Browse by author
Lookup NU author(s): Dr Helen Mackay
This work is licensed under a Creative Commons Attribution 4.0 International License (CC BY 4.0).
Volcanic ash layers preserved within the geologic record represent precise time markers that correlate disparate depositional environments and enable the investigation of synchronous and/or asynchronous behaviors in Earth system and archaeological sciences. However, it is generally assumed that only exceptionally powerful events, such as supereruptions (≥450 km3 of ejecta as dense-rock equivalent; recurrence interval of ∼105 yr), distribute ash broadly enough to have an impact on human society, or allow us to address geologic, climatic, and cultural questions on an intercontinental scale. Here we use geochemical, age, and morphological evidence to show that the Alaskan White River Ash (eastern lobe; A.D. 833–850) correlates to the “AD860B” ash (A.D. 846–848) found in Greenland and northern Europe. These occurrences represent the distribution of an ash over 7000 km, linking marine, terrestrial, and ice-core records. Our results indicate that tephra from more moderate-size eruptions, with recurrence intervals of ∼100 yr, can have substantially greater distributions than previously thought, with direct implications for volcanic dispersal studies, correlation of widely distributed proxy records, and volcanic hazard assessment.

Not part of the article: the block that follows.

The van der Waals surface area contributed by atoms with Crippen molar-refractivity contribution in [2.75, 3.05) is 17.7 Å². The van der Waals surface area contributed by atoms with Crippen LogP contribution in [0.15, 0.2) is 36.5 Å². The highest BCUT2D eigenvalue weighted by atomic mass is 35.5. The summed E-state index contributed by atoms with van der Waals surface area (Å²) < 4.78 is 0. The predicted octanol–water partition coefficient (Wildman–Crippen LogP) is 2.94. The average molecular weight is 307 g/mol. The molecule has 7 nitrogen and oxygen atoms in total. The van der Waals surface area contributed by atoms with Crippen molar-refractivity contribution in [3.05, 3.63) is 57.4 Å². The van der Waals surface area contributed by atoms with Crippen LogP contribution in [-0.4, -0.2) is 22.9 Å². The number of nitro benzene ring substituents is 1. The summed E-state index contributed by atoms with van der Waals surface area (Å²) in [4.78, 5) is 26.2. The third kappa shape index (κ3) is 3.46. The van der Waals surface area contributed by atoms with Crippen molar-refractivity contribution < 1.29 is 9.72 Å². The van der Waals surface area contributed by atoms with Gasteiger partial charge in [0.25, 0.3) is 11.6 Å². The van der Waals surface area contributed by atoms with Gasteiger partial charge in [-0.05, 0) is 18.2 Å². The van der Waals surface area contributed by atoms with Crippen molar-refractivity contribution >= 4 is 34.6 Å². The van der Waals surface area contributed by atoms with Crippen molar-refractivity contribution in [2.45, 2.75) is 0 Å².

Author(s): Jensen BJL, Pyne-O'Donnell S, Plunkett G, Froese DG, Hughes PDM, Sigl M, McConnell JR, Amesbury MJ, Blackwell PG, van den Bogaard C, Buck CE, Charman DJ, Clague JJ, Hall VA, Koch J, Mackay H, Mallon G, McColl L, Pilcher JR
Publication type: Article
Publication status: Published
Print publication date: 01/10/2014
Acceptance date: 21/07/2014
Date deposited: 15/12/2015
ISSN (print): 0091-7613
ISSN (electronic): 1943-2682
Publisher: Geological Society of America
Altmetrics provided by Altmetric